Although supplying boy’s adventure thrills on the side, Arthur Conan Doyle’s Sherlock Holmes stories are remarkable for how they make the process of empirical brainwork, and the resulting discoveries, breathlessly exciting. Each Holmes tale simultaneously unlocks a mystery while deepening the enigma of its hero in a miraculously sustained piece of character development. The great success of Guy Ritchie’s 2009 Sherlock Holmes was making Conan Doyle’s gimlet-eyed detective, first introduced to readers in 1887, into a viable 21st-century blockbuster star—a success paralleled by the superior, contemporary-set Sherlock series for BBC TV. The great compromise, aggravated in Ritchie’s new Holmes adventure, was to do so at the expense of what made Conan Doyle’s hero, and his world, unique.
A Game of Shadows revisits Holmes and Dr. Watson (Robert Downey Jr. and Jude Law, returning) on the eve of Watson’s much-protested-by-Holmes wedding as a wave of assassinations and bombings rock Europe, threatening to goad France and Germany into armed confrontation.
The film’s finale, its villain, and not much else come from Conan Doyle’s “The Final Problem.” The acts of terror have been arranged by “The Napoleon of Crime,” one Professor Moriarty (Jared Harris), a calculating profiteer seeking to plunge Europe into world war a quarter-century ahead of schedule, whom Holmes and Watson must cross the Continent to foil. The revelation of Moriarty’s munitions-plant headquarters, the device of our hero being held hostage while the supervillain elucidates his plan for world domination, the attention devoted to technology and couture, and the tendency toward naughty double entendres (“noshing on Mary’s muffins,” etc.): All of this suggests that Ritchie is more interested in bringing 007 into the Victorian period than in reintroducing Conan Doyle’s distinctly Victorian eccentric to ours. (Irene Adler, the American adventuress of Conan Doyle’s “A Scandal in Bohemia,” whose genius for intrigue made her the one woman for whom Holmes could overcome his antipathy for the gender, is here again played by Rachel McAdams as the first “Holmes girl.”)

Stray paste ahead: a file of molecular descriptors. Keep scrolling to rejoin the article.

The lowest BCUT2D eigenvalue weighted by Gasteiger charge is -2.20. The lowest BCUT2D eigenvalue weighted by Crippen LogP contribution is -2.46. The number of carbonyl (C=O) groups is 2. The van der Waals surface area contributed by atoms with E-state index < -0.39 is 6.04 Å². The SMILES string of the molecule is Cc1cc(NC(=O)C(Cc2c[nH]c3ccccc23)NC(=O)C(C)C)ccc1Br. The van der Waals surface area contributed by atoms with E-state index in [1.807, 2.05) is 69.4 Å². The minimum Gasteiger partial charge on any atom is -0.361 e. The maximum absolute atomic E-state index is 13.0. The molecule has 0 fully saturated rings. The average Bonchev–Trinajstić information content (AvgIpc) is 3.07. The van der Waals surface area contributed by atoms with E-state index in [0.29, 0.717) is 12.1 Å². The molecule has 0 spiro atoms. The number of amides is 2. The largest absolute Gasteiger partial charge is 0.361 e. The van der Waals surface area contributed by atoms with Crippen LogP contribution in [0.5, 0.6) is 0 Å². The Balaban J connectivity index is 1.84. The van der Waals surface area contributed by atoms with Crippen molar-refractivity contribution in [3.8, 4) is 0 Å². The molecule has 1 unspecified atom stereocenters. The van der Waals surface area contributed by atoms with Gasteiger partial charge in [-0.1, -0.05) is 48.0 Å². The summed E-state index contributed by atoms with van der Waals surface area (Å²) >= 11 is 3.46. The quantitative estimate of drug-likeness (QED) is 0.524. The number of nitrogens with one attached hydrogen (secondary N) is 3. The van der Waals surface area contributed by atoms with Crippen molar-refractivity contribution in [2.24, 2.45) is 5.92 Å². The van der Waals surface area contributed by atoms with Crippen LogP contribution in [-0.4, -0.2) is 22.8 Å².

Downey Jr., once a troubled and pitied case of self-sabotage who, at the beginning of 2001, couldn’t be insured for a film, has lately proved steady enough to anchor two massive franchises: Iron Man and Holmes. Both Downey Jr.’s Tony Stark and his Holmes are flip smart alecks, radiant with the self-love that develops when accustomed to being the brightest guy in every room. Holmes is the more pleasurable role to watch, allowing Downey Jr. to use his physical grace in ways recalling his Chaplin, negotiating the world with effortless hyperaware aplomb, a dancer in a familiar part.
Not merely held apart from the common run of humanity by the elevation of his mind, Downey Jr.’s Holmes is flamboyant in his brilliance, a shabby-elegant dandy, the disheveled Amadeus of detection, blithely cocking a snook at social mores rather than merely overlooking them in his farsightedness. (The traditional Holmesian aloofness is annexed in Game of Shadows to the detective’s brother, Mycroft, played by Stephen Fry in the movie’s funniest performance.)
While Downey Jr. can play manic, there is little time to witness Holmes’s melancholy in the absence of action—those lulls in which Conan Doyle doled out insights into his character, which Ritchie’s films entirely jettison. Game of Shadows repeats the first film’s inspired routines in which Holmes’s racing mind runs through a strategic rehearsal of every combat before the first punch is thrown. Ritchie’s assault tactics are less scientific: Keep the audience continually off balance with constant crazed flurries.
The rapport between Downey Jr. and Law, who has never located a tone for his Watson, hasn’t improved since their last outing, while there’s no deepening of either character beyond the playful homo subtext in an action piece that Downey Jr. spends in drag. The gamesmanship between Holmes and arch foe Moriarty is not handled much better, built around a metaphorical chess match as hackneyed as the film’s subtitle.
Lackluster screenwriting and the absence of actorly communion are breezed past with monotonous banter, as is the fleetingly visible plot. Like the first Ritchie Holmes, the period production design—again by Sarah Greenwood—is lavish, ranging between the cluttered lairs of archetypal Victorian pack rat-collectors (Holmes and Moriarty’s realms) and overwrought, damask-draped ornateness. It is, finally, all sauce, no meat—that is, usual multiplex stuff extracted from a most remarkable source.
This article from the Village Voice Archive was posted on December 14, 2011